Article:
• appsFolder.itemdata-ms – This is the Start Screen customization settings file.
  • appsFolder.itemdata-ms.bak – This is backup to the Start Screen customization settings file.

Take the three files and move them out of the folder, placing them anywhere.

If you log out of Windows and then log back in, Windows will rebuild the customization file, and you will notice that the Start Screen appears just like it did the first time that you opened Windows.

When you can’t access the Windows Store in Windows 8.1

In the odd time with Windows 8.1, you may have some issues when trying to access the Windows Store. For example, you may see the screen in an endless loop.

You can fix the issue with the following two commands from en elevated prompt:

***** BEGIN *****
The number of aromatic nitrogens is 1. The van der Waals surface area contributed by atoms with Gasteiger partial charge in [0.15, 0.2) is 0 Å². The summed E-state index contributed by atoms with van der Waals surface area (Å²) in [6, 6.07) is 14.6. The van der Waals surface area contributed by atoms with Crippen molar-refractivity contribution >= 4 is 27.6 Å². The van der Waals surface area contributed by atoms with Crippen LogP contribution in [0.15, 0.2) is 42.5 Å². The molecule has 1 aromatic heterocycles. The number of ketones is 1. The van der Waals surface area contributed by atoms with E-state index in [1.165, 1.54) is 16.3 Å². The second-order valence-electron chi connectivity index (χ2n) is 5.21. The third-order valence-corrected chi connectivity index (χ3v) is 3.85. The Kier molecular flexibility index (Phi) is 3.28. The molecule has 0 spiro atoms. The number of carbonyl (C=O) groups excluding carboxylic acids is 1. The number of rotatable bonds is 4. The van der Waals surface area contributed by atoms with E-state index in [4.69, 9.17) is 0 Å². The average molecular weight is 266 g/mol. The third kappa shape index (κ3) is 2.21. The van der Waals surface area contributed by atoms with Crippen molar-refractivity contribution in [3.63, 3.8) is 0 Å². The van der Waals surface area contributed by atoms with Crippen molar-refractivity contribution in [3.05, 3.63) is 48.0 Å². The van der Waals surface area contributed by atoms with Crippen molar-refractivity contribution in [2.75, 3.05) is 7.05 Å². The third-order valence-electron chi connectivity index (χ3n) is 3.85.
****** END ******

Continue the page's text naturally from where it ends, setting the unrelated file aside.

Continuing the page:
powershell -ExecutionPolicy Unrestricted Add-AppxPackage -DisableDevelopmentMode -Register $Env:SystemRoot\WinStore\AppxManifest.xml

start “” “ms-windows-store:”

[The first line is one long line.]

If not try running the following command from en elevated prompt:

c:\windows\system32\wsreset.exe

If that fails, try the running the Windows 8/8.1 troubleshooting diagnostics here.

Execute the .diagcab file and follow the prompts.

Finally if that fails, try syncing your App licenses from the App Store. To do this, open the Windows Store. Then from the Charms menu, select the Settings option. Click on App updates and then click on Sync licenses.

If that fails, ouch. 🙂

Computer tip: Resetting Internet Explorer

Either by malware or some crappy toolbar, something will take over your home page and/or search engine in Internet Explorer. Sometimes you feel that things aren’t quite normal but you don’t suspect malware or anything.

The following procedure will reset Internet explorer by removing certain settings. It will disable just about every add-on and toolbar. So you will need to enable the ones that are required such as Adobe Flash Player [listed as Shockwave Flash Object], maybe Java, etc.